2 min read

How does a machine learn?

How does a machine learn?
You are not alone. Even machines need to study.

Everyday the news report how applications of Machine Learning are making our world better, or how they need to be controlled to not cause evil. However how do machines learn to do the things they can, like distinguish between cats and dogs, recommend that product you didn't even know you wanted or generate faces of people that don't exist?

Supervised versus Unsupervised Learning

There two categories in which Machine Learning Algorithms can be divided

Supervised Learning

Machines don't need masks when being supervised

For any algorithm where you need to include the correct answers in the data you give it to learn, that will be a supervised learning algorithm. Those correct answers are normally called labels and they tell the algorithm beforehand if the picture it's looking at is a cat or a dog or if the email is a spam or not.  It's just like if the algorithm had it's own teacher telling it when it's right or wrong and helping it improve with time.

Famous supervised learning algorithms include:

  • k-Nearest Neighbors
  • Linear Regression
  • Logistic Regression
  • Support Vector Machines (SVMs)
  • Decision Trees and Random Forests
  • Neural Networks

Unsupervised Learning

Sometimes the algorithm can do just fine by itself

As you might expect, unsupervised learning algorithms will also receive some kind of training data, however it will not know in advance what is right and what is wrong. It tries to learn without the help of a teacher.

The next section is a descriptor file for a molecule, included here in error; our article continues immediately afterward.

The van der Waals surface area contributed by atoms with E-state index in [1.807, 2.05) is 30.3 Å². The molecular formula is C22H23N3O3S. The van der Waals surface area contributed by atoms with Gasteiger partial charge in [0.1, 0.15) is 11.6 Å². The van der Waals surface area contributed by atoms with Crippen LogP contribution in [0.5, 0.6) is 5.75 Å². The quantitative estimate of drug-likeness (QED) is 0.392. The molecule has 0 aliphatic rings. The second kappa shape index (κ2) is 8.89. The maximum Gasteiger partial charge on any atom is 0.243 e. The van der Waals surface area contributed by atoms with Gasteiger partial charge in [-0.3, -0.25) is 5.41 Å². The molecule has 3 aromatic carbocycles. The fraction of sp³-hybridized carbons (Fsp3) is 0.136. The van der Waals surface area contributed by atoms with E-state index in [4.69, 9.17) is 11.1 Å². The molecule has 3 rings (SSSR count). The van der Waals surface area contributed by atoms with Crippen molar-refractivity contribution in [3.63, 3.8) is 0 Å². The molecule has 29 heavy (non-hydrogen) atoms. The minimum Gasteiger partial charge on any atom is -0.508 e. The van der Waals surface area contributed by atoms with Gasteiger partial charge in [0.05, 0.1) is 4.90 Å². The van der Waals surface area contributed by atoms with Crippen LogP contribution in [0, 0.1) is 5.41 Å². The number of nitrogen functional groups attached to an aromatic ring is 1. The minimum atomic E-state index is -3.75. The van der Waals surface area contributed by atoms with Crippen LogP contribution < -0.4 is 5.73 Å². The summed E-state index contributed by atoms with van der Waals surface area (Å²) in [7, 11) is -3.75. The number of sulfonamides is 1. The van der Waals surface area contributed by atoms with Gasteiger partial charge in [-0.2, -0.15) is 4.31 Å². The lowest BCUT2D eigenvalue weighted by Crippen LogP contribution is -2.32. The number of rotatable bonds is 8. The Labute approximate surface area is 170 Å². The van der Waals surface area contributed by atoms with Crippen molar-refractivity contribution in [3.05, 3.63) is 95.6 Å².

Some here are some classes of problems and algorithms that use unsupervised learning approaches:

  • Clustering
    • K-Means
    • DBSCAN
    • Hierarchical Cluster Analysis (HCA)
  • Anomaly Detection and Novelty Dectection
    • One-class SVM
    • Isolation Forest
  • Visualization and Dimensionality Reduction
    • Principal Component Analysis (PCA)
    • Kernel PCA
    • Locally Linear Embedding (LLE)
  • Association Rule Learning
    • Apriori
    • Eclat

One example of clustering, imagine a store trying to group its clients based on different kinds of data like what they usually buy and the time they come to the store. We've discussed mentioned some examples of anomaly detection in our post What Can I do with Machine Learning.

In the future we will be discussing many of these algorithms so subscribe to us by clicking the Subscribe button, if you haven't already, and don't miss a post from us!